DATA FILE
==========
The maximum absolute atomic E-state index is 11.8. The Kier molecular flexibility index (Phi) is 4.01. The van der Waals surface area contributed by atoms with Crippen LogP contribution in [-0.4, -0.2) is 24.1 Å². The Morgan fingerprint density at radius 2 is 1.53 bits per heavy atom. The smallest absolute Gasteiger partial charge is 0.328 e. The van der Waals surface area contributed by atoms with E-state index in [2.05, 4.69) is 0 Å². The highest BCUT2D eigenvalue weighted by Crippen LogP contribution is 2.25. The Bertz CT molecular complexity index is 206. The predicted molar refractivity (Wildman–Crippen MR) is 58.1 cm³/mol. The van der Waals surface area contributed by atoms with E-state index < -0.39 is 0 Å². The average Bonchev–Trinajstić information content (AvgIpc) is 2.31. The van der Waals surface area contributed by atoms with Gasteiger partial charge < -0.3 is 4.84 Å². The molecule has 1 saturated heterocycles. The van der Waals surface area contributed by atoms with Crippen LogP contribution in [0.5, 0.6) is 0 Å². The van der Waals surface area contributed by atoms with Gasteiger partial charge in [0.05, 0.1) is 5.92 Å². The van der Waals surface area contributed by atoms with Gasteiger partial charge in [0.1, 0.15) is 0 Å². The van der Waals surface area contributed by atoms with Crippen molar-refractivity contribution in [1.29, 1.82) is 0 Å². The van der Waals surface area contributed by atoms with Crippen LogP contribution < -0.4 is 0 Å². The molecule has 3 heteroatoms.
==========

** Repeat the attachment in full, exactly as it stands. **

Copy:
The maximum absolute atomic E-state index is 11.8. The Kier molecular flexibility index (Phi) is 4.01. The van der Waals surface area contributed by atoms with Crippen LogP contribution in [-0.4, -0.2) is 24.1 Å². The Morgan fingerprint density at radius 2 is 1.53 bits per heavy atom. The smallest absolute Gasteiger partial charge is 0.328 e. The van der Waals surface area contributed by atoms with E-state index in [2.05, 4.69) is 0 Å². The highest BCUT2D eigenvalue weighted by Crippen LogP contribution is 2.25. The Bertz CT molecular complexity index is 206. The predicted molar refractivity (Wildman–Crippen MR) is 58.1 cm³/mol. The van der Waals surface area contributed by atoms with E-state index < -0.39 is 0 Å². The average Bonchev–Trinajstić information content (AvgIpc) is 2.31. The van der Waals surface area contributed by atoms with Gasteiger partial charge < -0.3 is 4.84 Å². The molecule has 1 saturated heterocycles. The van der Waals surface area contributed by atoms with Crippen LogP contribution in [0.5, 0.6) is 0 Å². The van der Waals surface area contributed by atoms with Gasteiger partial charge in [0.05, 0.1) is 5.92 Å². The van der Waals surface area contributed by atoms with Gasteiger partial charge in [0.1, 0.15) is 0 Å². The van der Waals surface area contributed by atoms with Crippen molar-refractivity contribution in [1.29, 1.82) is 0 Å². The van der Waals surface area contributed by atoms with Crippen LogP contribution < -0.4 is 0 Å². The molecule has 3 heteroatoms.